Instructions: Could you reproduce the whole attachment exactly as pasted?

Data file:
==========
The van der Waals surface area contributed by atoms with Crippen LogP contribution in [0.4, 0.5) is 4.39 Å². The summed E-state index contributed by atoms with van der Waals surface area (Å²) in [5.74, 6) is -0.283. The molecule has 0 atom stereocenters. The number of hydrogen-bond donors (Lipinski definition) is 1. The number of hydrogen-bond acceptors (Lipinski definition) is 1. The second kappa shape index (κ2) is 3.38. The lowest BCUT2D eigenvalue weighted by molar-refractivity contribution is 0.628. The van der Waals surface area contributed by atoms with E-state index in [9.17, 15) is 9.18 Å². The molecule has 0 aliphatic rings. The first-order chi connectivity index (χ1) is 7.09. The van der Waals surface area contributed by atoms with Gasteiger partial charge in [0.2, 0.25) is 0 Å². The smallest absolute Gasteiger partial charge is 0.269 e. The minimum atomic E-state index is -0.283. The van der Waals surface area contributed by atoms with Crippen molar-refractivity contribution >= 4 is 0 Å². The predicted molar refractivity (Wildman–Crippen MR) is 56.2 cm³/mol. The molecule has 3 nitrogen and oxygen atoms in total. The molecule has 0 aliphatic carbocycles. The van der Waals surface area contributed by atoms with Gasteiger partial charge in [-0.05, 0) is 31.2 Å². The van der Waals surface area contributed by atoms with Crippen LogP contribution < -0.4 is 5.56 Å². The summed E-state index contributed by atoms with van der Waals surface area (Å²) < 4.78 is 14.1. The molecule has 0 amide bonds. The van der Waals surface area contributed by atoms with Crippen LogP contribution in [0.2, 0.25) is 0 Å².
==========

The van der Waals surface area contributed by atoms with Crippen LogP contribution in [0.4, 0.5) is 4.39 Å². The summed E-state index contributed by atoms with van der Waals surface area (Å²) in [5.74, 6) is -0.283. The molecule has 0 atom stereocenters. The number of hydrogen-bond donors (Lipinski definition) is 1. The number of hydrogen-bond acceptors (Lipinski definition) is 1. The second kappa shape index (κ2) is 3.38. The lowest BCUT2D eigenvalue weighted by molar-refractivity contribution is 0.628. The van der Waals surface area contributed by atoms with E-state index in [9.17, 15) is 9.18 Å². The molecule has 0 aliphatic rings. The first-order chi connectivity index (χ1) is 7.09. The van der Waals surface area contributed by atoms with Gasteiger partial charge in [0.2, 0.25) is 0 Å². The smallest absolute Gasteiger partial charge is 0.269 e. The minimum atomic E-state index is -0.283. The van der Waals surface area contributed by atoms with Crippen molar-refractivity contribution >= 4 is 0 Å². The predicted molar refractivity (Wildman–Crippen MR) is 56.2 cm³/mol. The molecule has 3 nitrogen and oxygen atoms in total. The molecule has 0 aliphatic carbocycles. The van der Waals surface area contributed by atoms with Gasteiger partial charge in [-0.05, 0) is 31.2 Å². The van der Waals surface area contributed by atoms with Crippen LogP contribution < -0.4 is 5.56 Å². The summed E-state index contributed by atoms with van der Waals surface area (Å²) < 4.78 is 14.1. The molecule has 0 amide bonds. The van der Waals surface area contributed by atoms with Crippen LogP contribution in [0.2, 0.25) is 0 Å².